The U.S. Forest Service agreed Monday to sell timber to a Ketchikan mill in a roadless area of the Tongass National Forest after the Obama administration’s approved the sale.
Orion North timber sale is the first such awarded since Secretary of Agriculture Tom Vilsack announced in May he would personally review all timber sales in roadless areas of national forests in the next year.
He’s doing that while the Obama administration takes some time to review the Clinton-era Roadless Area Conservation Rule, which banned road-building on about 58 million acres of national forest land nationwide but has been challenged since it was issued.
Pacific Log and Lumber, the Ketchikan mill, won the contract to clear-cut 4.4 million board-feet of timber – a relatively small sale – with the option of cutting another 2.4 million board-feet if it’s economical. The Ketchikan-area sale is on Revillagigedo Island in an area that borders Misty Fjords National Monument.
Pacific Log and Lumber is owned by Ketchikan resident Steve Seley. He did not respond to a request for comment.
Tongass environmental activists had been hoping Vilsack’s announcement would translate to a temporary moratorium on timber road-building in roadless areas, including Orion North and three other timber sales on the Tongass. President Obama supported the roadless rule in his campaign.
Tom Waldo of Earthjustice, a law firm that has fought to keep roadless areas roadless, said he hoped Vilsack had made Orion North an exception because it was already in the works when he issued his directive.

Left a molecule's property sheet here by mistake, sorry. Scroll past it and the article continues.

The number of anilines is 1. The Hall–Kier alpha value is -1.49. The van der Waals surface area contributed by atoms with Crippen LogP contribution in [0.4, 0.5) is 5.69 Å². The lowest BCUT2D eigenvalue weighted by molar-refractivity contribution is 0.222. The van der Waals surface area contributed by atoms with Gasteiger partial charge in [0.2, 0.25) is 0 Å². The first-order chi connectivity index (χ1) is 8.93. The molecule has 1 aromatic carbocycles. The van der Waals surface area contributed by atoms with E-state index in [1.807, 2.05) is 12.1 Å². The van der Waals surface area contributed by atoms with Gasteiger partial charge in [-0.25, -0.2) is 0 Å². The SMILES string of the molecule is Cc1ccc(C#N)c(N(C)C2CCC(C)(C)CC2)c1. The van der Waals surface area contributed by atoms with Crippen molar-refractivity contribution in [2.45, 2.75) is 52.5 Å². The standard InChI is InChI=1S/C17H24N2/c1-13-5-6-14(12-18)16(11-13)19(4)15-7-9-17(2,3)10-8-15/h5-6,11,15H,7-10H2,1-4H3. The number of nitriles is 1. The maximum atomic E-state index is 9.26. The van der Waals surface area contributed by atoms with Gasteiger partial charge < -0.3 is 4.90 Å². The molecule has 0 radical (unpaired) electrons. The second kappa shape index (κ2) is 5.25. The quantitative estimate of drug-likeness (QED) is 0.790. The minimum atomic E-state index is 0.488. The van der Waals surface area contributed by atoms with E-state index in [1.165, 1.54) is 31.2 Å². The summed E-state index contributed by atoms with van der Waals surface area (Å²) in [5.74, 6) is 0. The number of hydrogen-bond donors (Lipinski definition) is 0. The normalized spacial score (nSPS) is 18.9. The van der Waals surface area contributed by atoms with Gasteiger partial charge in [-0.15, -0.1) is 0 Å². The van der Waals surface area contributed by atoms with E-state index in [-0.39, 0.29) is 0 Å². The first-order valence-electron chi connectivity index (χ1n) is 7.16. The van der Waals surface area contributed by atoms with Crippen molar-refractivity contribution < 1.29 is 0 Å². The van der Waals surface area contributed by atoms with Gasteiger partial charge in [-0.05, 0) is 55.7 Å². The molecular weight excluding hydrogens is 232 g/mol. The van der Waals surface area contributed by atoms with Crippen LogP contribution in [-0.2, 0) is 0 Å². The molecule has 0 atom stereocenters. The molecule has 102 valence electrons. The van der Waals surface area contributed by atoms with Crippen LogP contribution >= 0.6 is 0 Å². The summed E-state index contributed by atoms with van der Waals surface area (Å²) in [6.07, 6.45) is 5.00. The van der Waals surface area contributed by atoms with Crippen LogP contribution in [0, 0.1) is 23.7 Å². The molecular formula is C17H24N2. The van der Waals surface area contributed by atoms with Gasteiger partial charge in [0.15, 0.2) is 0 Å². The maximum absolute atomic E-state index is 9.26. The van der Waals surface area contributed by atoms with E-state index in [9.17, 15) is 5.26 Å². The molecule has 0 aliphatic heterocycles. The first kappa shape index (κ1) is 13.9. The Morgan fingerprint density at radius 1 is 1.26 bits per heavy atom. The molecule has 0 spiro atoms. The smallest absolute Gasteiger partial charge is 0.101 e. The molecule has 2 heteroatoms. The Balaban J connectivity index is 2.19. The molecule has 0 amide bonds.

Contractors have already built about a mile of the 6.9 miles that are to be built for the sale. Another 1.9 miles of old roads will be rebuilt for the 381-acre clear-cut, according to Tongass spokeswoman Erin Uloth.
Despite Waldo’s hope, a spokesman higher up the chain with the U.S. Department of Agriculture in Washington, D.C., said the road-building in progress wasn’t why Vilsack approved the sale. Rather, the secretary recognized how much people in the area needed the jobs and the economic boost.
Orion North was first offered in 1999 but halted by environmentalists’ legal challenge and settlement with the Forest Service over Tongass land management.
In March, five environmental groups sued the most recent Orion North offering. They said the Forest Service had failed to incorporate new scientific information that had emerged since it last studied the area a decade ago. The judge did not agree, however.
The environmentalists have appealed to a higher court.
“Just building the road will cost four times as much revenue as the Forest Service is going to get from the timber sale,” said Waldo of Earthjustice.
Alaska’s U.S. senators, Lisa Murkowski and Mark Begich, both praised Vilsack’s approval of Orion North because it would help Southeast’s tree-starved loggers.
Begich said it was relatively small but “a good first step” for the secretary’s new policy.
Murkowski’s statement said she would have been “extremely concerned” if Vilsack had blocked the sale.
“Instead, I am heartened that the secretary has recognized the importance of maintaining an environmentally sound timber industry in Southeast Alaska,” she said.
From the Juneau Empire